Web mail shake-up: changes made to Gmail and Hotmail

Microsoft is tackling the growing issue of Hotmail account hijacking. Microsoft has introduced new security controls designed to help users better protect Hotmail passwords and recover compromised accounts more easily.
With somewhere around 360 million active Hotmail accounts, Microsoft’s Web-based e-mail service is actually the leading Web-mail platform–running in a virtual tie with Yahoo Mail and well ahead of Google’s Gmail. Being Microsoft and hosting a pool of 360 million potential victims paints a pretty big bull’s-eye on Hotmail and makes it an attractive target for attackers.

Account hijacking is a pervasive and growing trend for Web-based e-mail services like Hotmail. Compromised and hijacked accounts are sometimes hard to detect, and even harder to recover because an attacker might change key information which locks the legitimate owner out of their own account and makes it extremely difficult to recover.

A blog post on Inside Windows Live states, “The fastest way to get your account back, whether it was locked or you simply forgot your password, is to reset the password using account proofs. Proofs are like spare keys. If you set them up in advance, you can later use them to prove you are the legitimate account owner,” adding, “Up until now, we’ve offered two proofs, an alternate email address and a personal question paired with a secret answer.”

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The problem with these proofs–which are relatively standard across various applications and Web services–is that alternate e-mail addresses are trivial to discover, and secret answers like your mother’s maiden name or the city where you went to high school can also be found and pose a decreasing challenge for attackers to circumvent.

Microsoft is introducing two new proofs–proofs that rely on physical possession of a device as opposed to personal trivia questions. Microsoft will now let users designate a “Trusted PC”, granting supreme authority to reset the Hotmail account as long as the action is done from the designated machine. Alternatively, Hotmail users can add a cell phone number which Hotmail can send a text message to with a secret reset code.
As an added level of protection, Microsoft requires that Hotmail members use an existing proof in order to add or change a proof. The Inside Windows Live blog post explains, “For example, if your account was already set up with an alternate email proof and you wanted to add a cell phone number as well, you would need to use the alternate email address to do it. This means that even if a hijacker steals your password, they can’t lock you out of your account or create backdoors for themselves. You will always be able to get your account back and kick the hijackers out.”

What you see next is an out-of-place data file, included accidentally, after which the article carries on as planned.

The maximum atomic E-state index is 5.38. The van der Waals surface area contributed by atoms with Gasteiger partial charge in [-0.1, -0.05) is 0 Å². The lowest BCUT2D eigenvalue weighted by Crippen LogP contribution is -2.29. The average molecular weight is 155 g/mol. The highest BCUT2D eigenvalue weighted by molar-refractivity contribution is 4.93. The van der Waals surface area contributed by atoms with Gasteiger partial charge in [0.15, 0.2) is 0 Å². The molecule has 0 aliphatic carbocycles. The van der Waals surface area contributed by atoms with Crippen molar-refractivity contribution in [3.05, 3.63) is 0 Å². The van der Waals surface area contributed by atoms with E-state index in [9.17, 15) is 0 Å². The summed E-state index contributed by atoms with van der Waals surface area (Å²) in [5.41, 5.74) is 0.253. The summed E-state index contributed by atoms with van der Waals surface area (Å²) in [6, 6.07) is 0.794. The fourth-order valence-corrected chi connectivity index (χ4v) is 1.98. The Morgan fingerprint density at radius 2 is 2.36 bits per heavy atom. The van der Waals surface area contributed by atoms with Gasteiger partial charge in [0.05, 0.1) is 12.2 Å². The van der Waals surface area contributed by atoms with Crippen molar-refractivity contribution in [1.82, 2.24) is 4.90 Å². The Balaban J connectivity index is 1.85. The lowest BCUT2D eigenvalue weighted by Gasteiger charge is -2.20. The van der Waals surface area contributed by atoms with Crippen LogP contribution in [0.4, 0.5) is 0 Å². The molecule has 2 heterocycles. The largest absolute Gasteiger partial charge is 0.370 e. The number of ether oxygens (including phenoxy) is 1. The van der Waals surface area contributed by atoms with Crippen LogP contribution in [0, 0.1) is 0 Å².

An attacker may be able to compromise a person’s personal information and password via a phishing attack, or through malware or some sort in order to hijack the Hotmail account, but odds are good that the attacker won’t also have access to the individual’s PC and/or mobile phone. The new controls will make it much easier for users to protect and recover their Hotmail accounts.

Gmail offers ‘off switch’ for conversation view

If you were one of the apparently thousands of people who hated the fact that Gmail grouped together an email with all the responses to that email, today you get your wish. Google has made what they call Conversation View an option that you can turn on and off.

That means that instead of having one email in your inbox that includes all 16 messages from your colleagues about the monthly budget, you can now have 16 separate emails scattered throughout your inbox. (As with other Gmail changes, like Priority Inbox, this one will be rolled out over the next few days, so you may not see the option to turn off threading immediately.)

Now, of course choice is almost always a good thing and there’s no reason that people who like unthreaded conversations shouldn’t have that option. I’ll just never understand why they want it – and why it’s a big enough deal to spawn complaint forums that go on for pages and pages.

From what I can tell from reading through the complaints on the Gmail forum, people don’t like conversation view because they like to keep their inbox tidy and the threaded approach doesn’t let them kill off individual emails in a conversation. In other words, they want to keep their boss’s original email about the monthly budget, but not Joe’s harangue about people using too many pencils.

I like having a clean inbox, too, but I think the Conversation View haters are off-base. The treaded approach makes it much easier to keep track of the twists and turns of one topic. By default, you only see the messages you haven’t read yet; the previous messages are collapsed. But if the most recent message mentions Joe’s point about pencils, you can easily expand the previous messages to find it. Compare that with the unthreaded approach, in which you have to get out of the email you’re reading, search for messages from Joe and find the one that talks about pencils. Much more of a pain.

Another common argument from anti-Conversation View crowd is that all those messages they can’t kill are making their inbox too bulky. Come on people: A basic Gmail account now provides 7.5 GB of storage. Unless your threaded conversations include lots of people attaching high-def video files, those individual messages you can’t kill aren’t making a dent in your overall storage.

I’m not saying you shouldn’t have the option to turn off Conversation View – I’m just saying you shouldn’t exercise it.

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Jim Love, Chief Content Officer, IT World Canada

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